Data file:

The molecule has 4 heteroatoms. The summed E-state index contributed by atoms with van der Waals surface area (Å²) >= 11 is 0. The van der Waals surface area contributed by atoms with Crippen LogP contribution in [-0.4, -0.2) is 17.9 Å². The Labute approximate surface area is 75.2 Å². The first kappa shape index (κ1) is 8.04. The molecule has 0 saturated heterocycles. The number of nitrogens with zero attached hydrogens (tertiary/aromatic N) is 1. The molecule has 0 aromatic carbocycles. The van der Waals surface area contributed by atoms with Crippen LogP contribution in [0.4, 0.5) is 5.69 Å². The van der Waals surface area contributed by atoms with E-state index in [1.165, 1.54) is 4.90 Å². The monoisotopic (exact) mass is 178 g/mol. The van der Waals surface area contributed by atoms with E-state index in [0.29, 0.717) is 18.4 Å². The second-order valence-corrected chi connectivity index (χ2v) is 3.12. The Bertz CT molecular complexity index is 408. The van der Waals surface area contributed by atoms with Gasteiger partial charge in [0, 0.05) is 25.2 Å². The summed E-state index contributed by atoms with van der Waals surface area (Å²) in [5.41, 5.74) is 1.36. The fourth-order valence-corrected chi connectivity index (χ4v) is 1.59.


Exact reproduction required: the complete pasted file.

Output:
The molecule has 4 heteroatoms. The summed E-state index contributed by atoms with van der Waals surface area (Å²) >= 11 is 0. The van der Waals surface area contributed by atoms with Crippen LogP contribution in [-0.4, -0.2) is 17.9 Å². The Labute approximate surface area is 75.2 Å². The first kappa shape index (κ1) is 8.04. The molecule has 0 saturated heterocycles. The number of nitrogens with zero attached hydrogens (tertiary/aromatic N) is 1. The molecule has 0 aromatic carbocycles. The van der Waals surface area contributed by atoms with Crippen LogP contribution in [0.4, 0.5) is 5.69 Å². The van der Waals surface area contributed by atoms with E-state index in [1.165, 1.54) is 4.90 Å². The monoisotopic (exact) mass is 178 g/mol. The van der Waals surface area contributed by atoms with E-state index in [0.29, 0.717) is 18.4 Å². The second-order valence-corrected chi connectivity index (χ2v) is 3.12. The Bertz CT molecular complexity index is 408. The van der Waals surface area contributed by atoms with Gasteiger partial charge in [0, 0.05) is 25.2 Å². The summed E-state index contributed by atoms with van der Waals surface area (Å²) in [5.41, 5.74) is 1.36. The fourth-order valence-corrected chi connectivity index (χ4v) is 1.59.